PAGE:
Patterson in 2003 and 2004, his good years, was only making contact on about 72% of his swings (82% in the zone and about 44% out of the zone).

    Compare that to a guy like Starlin Castro, who also suffers from “can’t take a walk” itis.

    Castro makes contact on 93% of pitches in the zone that he swings at, and 71% of those outside the zone.

  • Elwood

    Man, didn’t waste any time implementing cat’s pajamas!!!

    • NEcubsfan

      Kitten Mittens are the cat’s pajamas BTW.

      • http://www.bleachernation.com Brett

        YES! Kitten mittens!

  • Andrew

    One thing that seems to be a little overlooked is the effect power has on walks. No matter how good of an eye Barney develops, hes never gonna walk a lot because no pitcher is afraid to challenge him. If Brett Jackson becomes the 20-20 guy we think he can be, he should be able to draw some walks because pitchers may not throw him fastballs on obvious hitters counts. I think a player’s ability to hit for power is a better ceiling, than pitch selection since it can’t be developed as much as a good eye can be.

    • DocWimsey

      There have been guys with low power but great ability to take walks. Brett Butler, Kenny Lofton, Omar Vizquel in his prime batting years, just to name some. Bob Dernier’s two big years with the Cubs featured a lot of walks.

      I think that people might put the cart before the horse on this. Traditionally, people assumed that power hitters walked because pitchers were afraid of them. However, the view that people like Epstein take is that selective hitters maximize their power by swinging only at pitches they can drive. There certainly have been a few oxes who didn’t take walks because they were not disciplined.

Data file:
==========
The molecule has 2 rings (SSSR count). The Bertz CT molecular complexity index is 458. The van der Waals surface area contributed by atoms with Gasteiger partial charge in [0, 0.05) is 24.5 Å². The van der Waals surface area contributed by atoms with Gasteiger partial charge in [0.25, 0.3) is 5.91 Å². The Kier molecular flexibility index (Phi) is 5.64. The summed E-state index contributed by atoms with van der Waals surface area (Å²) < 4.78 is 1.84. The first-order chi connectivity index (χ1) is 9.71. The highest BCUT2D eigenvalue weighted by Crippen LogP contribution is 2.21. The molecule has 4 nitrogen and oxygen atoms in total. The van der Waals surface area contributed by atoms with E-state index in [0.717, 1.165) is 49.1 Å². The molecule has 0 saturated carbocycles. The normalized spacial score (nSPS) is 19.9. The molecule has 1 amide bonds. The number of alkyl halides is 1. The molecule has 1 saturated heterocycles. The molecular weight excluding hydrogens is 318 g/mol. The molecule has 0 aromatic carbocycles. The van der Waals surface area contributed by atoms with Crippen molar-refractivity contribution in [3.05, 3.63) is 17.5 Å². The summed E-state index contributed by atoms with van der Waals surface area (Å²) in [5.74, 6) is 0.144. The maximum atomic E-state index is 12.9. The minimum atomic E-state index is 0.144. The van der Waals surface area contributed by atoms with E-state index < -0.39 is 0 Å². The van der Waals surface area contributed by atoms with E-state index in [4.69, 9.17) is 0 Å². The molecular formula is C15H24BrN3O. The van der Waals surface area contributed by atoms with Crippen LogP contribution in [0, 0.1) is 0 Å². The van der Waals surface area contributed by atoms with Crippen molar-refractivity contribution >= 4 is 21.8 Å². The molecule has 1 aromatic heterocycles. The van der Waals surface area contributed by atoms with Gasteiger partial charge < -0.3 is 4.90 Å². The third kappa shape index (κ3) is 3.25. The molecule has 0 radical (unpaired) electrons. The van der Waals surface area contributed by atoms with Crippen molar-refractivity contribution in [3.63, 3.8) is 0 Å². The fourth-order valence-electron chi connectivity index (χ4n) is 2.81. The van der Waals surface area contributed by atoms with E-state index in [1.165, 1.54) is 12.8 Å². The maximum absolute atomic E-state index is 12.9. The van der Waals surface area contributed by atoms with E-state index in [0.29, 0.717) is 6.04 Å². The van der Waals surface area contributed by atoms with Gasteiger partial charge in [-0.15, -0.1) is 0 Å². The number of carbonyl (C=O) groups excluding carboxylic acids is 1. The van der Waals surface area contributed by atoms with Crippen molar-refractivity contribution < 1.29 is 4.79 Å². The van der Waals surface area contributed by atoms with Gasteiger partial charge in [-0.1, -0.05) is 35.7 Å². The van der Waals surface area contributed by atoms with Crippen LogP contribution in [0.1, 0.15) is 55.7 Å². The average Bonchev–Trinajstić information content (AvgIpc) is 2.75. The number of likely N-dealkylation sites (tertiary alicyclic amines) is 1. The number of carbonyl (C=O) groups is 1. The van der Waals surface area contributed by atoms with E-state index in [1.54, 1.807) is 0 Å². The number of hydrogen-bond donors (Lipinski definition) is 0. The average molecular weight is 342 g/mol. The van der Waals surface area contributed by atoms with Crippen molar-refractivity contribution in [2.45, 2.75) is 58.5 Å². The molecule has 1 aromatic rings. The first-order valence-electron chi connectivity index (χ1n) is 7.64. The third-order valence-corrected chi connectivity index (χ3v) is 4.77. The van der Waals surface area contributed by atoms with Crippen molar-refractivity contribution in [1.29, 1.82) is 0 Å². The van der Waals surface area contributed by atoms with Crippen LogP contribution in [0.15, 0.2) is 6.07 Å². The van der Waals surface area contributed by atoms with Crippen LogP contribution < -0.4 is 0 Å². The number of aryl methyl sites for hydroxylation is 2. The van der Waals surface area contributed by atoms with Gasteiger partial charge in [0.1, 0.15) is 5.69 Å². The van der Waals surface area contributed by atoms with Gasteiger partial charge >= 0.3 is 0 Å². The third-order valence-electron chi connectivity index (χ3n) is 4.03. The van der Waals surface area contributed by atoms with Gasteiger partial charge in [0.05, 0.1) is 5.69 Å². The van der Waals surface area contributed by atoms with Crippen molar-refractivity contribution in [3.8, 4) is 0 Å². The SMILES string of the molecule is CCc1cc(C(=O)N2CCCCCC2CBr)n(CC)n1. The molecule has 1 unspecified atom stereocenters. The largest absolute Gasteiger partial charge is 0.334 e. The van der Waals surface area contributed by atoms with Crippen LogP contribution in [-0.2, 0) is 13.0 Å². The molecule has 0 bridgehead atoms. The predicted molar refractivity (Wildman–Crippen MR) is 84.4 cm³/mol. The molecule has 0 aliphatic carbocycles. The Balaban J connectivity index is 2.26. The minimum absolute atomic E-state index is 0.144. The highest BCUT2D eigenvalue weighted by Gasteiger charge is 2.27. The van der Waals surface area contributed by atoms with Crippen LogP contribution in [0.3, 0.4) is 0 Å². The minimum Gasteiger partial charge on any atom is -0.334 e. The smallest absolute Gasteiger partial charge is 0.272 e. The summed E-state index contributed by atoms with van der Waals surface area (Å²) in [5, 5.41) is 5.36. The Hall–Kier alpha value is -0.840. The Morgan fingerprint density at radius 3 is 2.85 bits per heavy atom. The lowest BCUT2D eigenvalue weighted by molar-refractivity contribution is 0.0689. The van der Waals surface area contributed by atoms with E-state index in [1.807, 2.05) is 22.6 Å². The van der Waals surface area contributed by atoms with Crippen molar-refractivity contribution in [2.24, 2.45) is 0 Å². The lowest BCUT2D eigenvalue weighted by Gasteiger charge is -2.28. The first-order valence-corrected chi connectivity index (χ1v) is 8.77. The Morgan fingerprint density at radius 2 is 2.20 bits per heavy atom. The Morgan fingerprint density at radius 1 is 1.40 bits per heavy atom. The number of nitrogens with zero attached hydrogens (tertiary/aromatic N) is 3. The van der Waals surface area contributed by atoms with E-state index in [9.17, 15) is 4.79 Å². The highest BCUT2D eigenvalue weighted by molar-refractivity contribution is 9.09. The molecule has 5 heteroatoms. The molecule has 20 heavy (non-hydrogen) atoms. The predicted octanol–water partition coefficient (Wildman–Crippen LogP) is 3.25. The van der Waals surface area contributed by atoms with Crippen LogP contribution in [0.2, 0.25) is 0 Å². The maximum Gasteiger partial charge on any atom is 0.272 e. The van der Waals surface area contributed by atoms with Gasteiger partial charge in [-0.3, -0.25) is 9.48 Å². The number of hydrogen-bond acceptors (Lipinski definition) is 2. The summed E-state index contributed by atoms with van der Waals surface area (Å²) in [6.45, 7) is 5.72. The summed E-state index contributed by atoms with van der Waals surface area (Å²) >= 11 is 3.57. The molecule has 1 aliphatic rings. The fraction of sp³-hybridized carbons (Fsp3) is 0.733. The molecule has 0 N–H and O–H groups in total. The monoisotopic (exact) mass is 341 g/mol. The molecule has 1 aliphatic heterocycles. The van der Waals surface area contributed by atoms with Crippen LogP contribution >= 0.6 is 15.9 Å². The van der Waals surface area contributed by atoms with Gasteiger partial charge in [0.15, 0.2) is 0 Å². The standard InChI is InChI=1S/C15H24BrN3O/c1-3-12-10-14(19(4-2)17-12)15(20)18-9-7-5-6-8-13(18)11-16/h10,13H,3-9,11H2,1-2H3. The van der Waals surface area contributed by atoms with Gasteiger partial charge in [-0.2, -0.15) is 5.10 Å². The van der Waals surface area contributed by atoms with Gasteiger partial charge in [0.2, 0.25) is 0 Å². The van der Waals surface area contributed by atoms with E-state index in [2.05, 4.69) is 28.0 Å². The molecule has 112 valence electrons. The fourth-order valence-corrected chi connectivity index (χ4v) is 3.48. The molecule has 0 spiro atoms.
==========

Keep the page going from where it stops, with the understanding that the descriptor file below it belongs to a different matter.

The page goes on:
• OHBearCub

    Barney should put more balls in playbeause he wont walk much unless he was batting lead off. Pitchers always look at bottom of the order hitters a few different ways. Good fastball pitchers just try to make short work of them so they can keep pitch counts down. BAck of the rotation guys are different the bottom of the order guys have longer at bats because the pitchers are not as good and are not as efficient with pitch counts in the lower half of a lot line ups. I think when you watch player like Barney he is going to do well with bottom of the rotation pitchers. Castillo proved he can hit any pitcher wants too. He isnt going to walk a lot when he knows he can hit. Barney needs to focus on situational hitting mostly hitting behind his guys on base. His value will go up when he improves.

    • TWC

      Is Barney still on the team?

  • Jason “Thundermug

    Ok Theo talks keep dragging I would offer this as a suggestion.

    1st : Give Red Sox the Compensation Pick that was going to the Cubs for losing Aramis Ramirez which is a high pick in the draft

    2nd. Bud tells Theo and company to pick 15 players who aren’t in your 40 man Roster or in year’s draft list